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The 47-year-old trans actor and LGBTQ advocate rose to prominence with her role on Orange Is The New Black. With a whopping 3.7 million followers on Instagram, her bio proudly states “#TransIsBeautiful”. You may also recognise Cox as one of the faces of Beyonce’s clothing line Ivy Park.

Jane Fonda

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The 81-year-old actor is known for her work as a writer, political activist, fitness guru and fashion model, and has seen a career resurgence after starring in Netflix’s original series Grace And Frankie. The Oscar-winning star is an outspoken supporter of the #MeToo movement and co-founded the Women’s Media Center, an organisation providing advocacy for women in the media.

Salma Hayek Pinault

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A Hollywood star and women’s rights advocate, Salma Hayek Pinault, 52, has had leading roles in films including Frida, a biography of artist Frida Kahlo. In December 2017, she alleged years of harassment from producer Harvey Weinstein, whom she called a “monster”. Weinstein denied the allegations.

Jameela Jamil

NBC via Getty Images

The Good Place actor and advocate for body positivity rose to fame as a presenter on T4. She was among many stars to speak out after Alabama voted for a near-total ban on abortion, calling it “truly disgusting”. Jamil, 33, has also spoken out about airbrushing in the media and has criticised stars for promoting diet products online.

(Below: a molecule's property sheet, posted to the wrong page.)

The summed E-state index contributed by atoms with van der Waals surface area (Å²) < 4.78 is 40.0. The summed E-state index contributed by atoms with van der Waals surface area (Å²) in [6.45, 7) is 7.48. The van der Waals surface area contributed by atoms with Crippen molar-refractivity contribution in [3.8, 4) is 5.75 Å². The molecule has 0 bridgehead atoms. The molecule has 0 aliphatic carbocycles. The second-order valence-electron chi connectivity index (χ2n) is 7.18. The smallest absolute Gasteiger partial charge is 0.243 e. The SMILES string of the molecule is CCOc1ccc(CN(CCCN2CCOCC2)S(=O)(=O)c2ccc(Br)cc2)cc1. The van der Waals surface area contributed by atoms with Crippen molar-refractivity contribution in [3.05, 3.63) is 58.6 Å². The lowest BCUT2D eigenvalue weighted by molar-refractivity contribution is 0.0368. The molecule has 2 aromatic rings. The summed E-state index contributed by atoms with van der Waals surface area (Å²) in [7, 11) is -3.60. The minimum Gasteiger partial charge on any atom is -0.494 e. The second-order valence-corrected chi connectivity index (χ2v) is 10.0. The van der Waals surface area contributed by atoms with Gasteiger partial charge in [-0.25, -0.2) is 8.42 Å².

Chimamanda Ngozi Adichie

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The 41-year-old award-winning novelist was born in Nigeria. She is the author of Purple Hibiscus, Half Of A Yellow Sun, and Americanah, and the essay, We Should All Be Feminists. Her work has been translated into more than 30 languages and she interviewed Michelle Obama on stage at Southbank Centre.

Francesca Hayward

Robbie Jack via Getty Images

Kenyan-born, British-raised Royal Ballet principal dancer Francesca Hayward, 27, has performed a number of major roles for the company, including Clara in The Nutcracker, Aurora in Sleeping Beauty and the title role in Giselle. She is also among the cast of the new Cats film.

Yara Shahidi

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The 19-year-old actor and activist founded Eighteen x 18, a creative platform to engage her generation to “speak our truth, get active and vote!” She has almost 400,000 followers on Twitter.

Greta Thunberg

Micah Garen via Getty Images

A student activist from Sweden, 16-year-old Thunberg was the schoolgirl behind a global wave of youth climate change protests. The teenager won worldwide fame after beginning a solitary School Strike For The Climate protest outside the Swedish Parliament in August 2018. She inspired school walkouts around the world, with hundreds of thousands of young people in countries including the UK joining the Global Climate Strike in March. She also lends her voice for a climate change message on the latest track by the 1975.

Christy Turlington Burns

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The 50-year-old supermodel is the founder of Every Mother Counts. The charity says almost all maternal deaths can be prevented by ensuring that women have access to quality maternity care. The model said she founded the charity “to raise awareness about a global tragedy that many women face — but not enough are aware of until it is too late”.